Pulitzer Prize-Winning Historian to Speak Sept. 27
By Erika Mantz, Media Relations
September 19, 2007
Laurel Thatcher Ulrich, a Pulitzer Prize-winning historian
and former UNH professor, will speak Thursday, Sept. 27, at
12:40 p.m. in the MUB, Theater II, on a topic that some will
have seen on bumper stickers in New Hampshire: “Well-Behaved
Women Seldom Make History.”
Ulrich coined the phrase in an early article, and it is the
title of her newest book, just published by Knopf. The lecture,
free and open the public, is the third in a two-year long series, “The
Historian and the Public,” sponsored by the museum studies
program of the department of history. The lecture series brings
to campus historians, museum professionals, film-makers, and
others to discuss ways to bring the best in historical scholarship
to a public eager to know its past.
Ulrich earned her Ph.D. in history at UNH, and she taught
here for a decade. During her UNH career, she published her
most celebrated work, “A Midwife’s Tale: The Life
of Martha Ballard, Based on Her Diary, 1785-1812.” In
addition to the Pulitzer Prize in history, “A Midwife’s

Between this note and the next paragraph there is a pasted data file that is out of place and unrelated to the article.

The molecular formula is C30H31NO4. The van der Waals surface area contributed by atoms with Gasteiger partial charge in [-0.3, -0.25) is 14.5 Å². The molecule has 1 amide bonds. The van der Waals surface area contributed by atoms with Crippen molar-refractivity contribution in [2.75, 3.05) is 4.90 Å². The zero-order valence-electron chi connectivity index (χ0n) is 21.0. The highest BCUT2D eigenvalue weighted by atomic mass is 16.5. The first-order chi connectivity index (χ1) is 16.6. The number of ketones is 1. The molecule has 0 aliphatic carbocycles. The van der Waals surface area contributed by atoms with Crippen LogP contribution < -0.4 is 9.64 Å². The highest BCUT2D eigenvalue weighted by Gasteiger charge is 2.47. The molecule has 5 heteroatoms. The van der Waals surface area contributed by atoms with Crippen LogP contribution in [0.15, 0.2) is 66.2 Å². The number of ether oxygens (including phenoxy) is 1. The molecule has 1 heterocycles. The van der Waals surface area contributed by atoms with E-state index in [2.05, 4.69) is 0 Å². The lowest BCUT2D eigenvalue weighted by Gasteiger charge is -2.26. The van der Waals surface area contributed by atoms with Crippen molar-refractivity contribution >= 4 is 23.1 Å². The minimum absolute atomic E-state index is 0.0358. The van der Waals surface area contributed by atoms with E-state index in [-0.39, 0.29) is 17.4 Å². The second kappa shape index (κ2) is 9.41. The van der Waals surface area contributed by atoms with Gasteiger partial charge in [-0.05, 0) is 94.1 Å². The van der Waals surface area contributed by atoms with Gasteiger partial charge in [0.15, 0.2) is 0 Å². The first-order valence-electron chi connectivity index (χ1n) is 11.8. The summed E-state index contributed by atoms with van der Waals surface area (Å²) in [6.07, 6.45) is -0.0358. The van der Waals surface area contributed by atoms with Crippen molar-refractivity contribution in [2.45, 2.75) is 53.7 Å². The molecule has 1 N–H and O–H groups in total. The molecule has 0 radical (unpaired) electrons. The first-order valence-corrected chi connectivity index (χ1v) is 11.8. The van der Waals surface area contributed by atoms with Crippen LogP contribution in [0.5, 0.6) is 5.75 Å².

Tale” won numerous other awards for scholarly distinction,
including the Bancroft Prize.
Ulrich’s other books include “The Age of Homespun:
Objects and Stories in the Creation of an American Myth,” and “Good
Wives: Image and Reality in the Lives of Women in Northern
New England, 1650-1750.” Currently she is the 300th Anniversary
University Professor at Harvard University.
Ulrich’s newest book is, in part, a survey of major
figures in the history of feminism, but she also describes
it as “a celebration of popular engagement with history,” one
that show how new issues in the 1960s and 1970s “created
a renaissance in scholarship.”
The museum studies program in the department of history, directed
by professor Robert Macieski, trains M.A. graduate students
to work with museums, historical societies, and similar public
history institutions. The department recognizes that many Americans
are more likely to learn their history in museums, or from
documentary films, than from the publications of scholars.
The program is designed to give students special training and
experience in museum settings, while at the same time providing
a solid academic grounding in the best historical scholarship.
Ulrich’s lecture will be followed by questions from
the audience, then a brief reception, in the same room. Copies
of “Well-Behaved Women Seldom Make History” will
be available for purchase and signing.